Photography in the times of a pandemic

So you’re locked in. You have a camera (or a phone) and you love photography. You miss framing, composing, and capturing perfect moments from the world around you. The things that inspire you are far away, the places that draw you are inaccessible, and your muses are all locked in as well. You’re wondering what you can do till you’re allowed to step out again. Relatable? While no one knows for certain when the pandemic will end, what we can tell you is that this is a wonderful time to experiment with your craft and try and learn something new along the way. And we’ve got just the things to get you started.

Master the art of self-portraiture

Self-portraiture is an age-old tool of expression that has been employed by artists of all types. And social distancing is the perfect time to get your self-timers on — especially if you want to do something more than just your regular selfie. Try finding new ways to capture who you are — a silhouette, a shadow, a reflection. Focus on other parts of you apart from your face. And try and bring other objects into your frame that reflect who you are. Remember, a self-portrait is a reflection of self and you decide what that is.

Learn to edit better
Many times, capturing a moment is only half the job done. Post-processing and editing are what make your photos stand out. This is also essential to define your own unique aesthetic. Take this time to go through your gallery and find new ways to present old pictures. Trying a new crop or making subtle color corrections can entirely reinvent a previously unassuming photo. There are a million different ways to compost the look you are trying to achieve and the emotion you want to convey — and it begins with learning to edit better.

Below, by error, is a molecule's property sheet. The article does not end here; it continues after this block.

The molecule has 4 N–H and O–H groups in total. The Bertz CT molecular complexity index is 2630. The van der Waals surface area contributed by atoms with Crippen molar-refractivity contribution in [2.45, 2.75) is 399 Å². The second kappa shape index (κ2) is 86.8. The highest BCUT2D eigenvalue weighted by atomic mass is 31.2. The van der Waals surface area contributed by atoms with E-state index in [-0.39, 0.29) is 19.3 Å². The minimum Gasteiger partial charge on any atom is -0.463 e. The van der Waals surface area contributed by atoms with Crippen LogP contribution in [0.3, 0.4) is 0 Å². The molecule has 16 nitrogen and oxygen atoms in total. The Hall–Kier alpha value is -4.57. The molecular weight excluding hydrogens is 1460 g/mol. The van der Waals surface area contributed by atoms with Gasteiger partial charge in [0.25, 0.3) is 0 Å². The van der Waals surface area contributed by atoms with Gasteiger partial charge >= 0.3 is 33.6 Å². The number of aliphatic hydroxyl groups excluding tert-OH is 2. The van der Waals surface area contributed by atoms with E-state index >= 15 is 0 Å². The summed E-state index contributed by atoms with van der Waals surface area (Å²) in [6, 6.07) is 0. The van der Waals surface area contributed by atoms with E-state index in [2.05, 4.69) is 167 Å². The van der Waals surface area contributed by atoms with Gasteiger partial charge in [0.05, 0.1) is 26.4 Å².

Try other kinds of photography
This is a no brainer — if you were into landscape photography, try macro photography. If you were into candids, experiment with portraits. If you liked food photography before, indulge in more abstract compositions now. The list is endless. There has never been a better time to learn a new skill set — which will undoubtedly help you with your photography once this is all over.

Document your every day

There is no getting around the fact that this is an unprecedented time in human history. And so many photographers are using the opportunity to document their everyday lives and the world around them. And the pictures have made one thing clear — there might never be another time in our lifetimes where the planet looks and feels the way it currently does. Abandoned streets, empty playgrounds, crowded balconies, nature flourishing, and much more make for dramatic photos. And even if you’re not looking for the extraordinary, documenting your mundane every day will be a good way to reflect on this time at some point in the future.


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“The power of finding beauty in the humblest things makes home happy and life lovely.” – Louisa May Alcott

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Remembering ☕💛 . #photojournaling #nikon

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There you have it. And while you are at it, send us some of your best quarantine photos. We’d love to show our community what you’ve been up to.

Isaac is currently in the middle of an existential crisis, contemplating the profound and profane in equal earnest.

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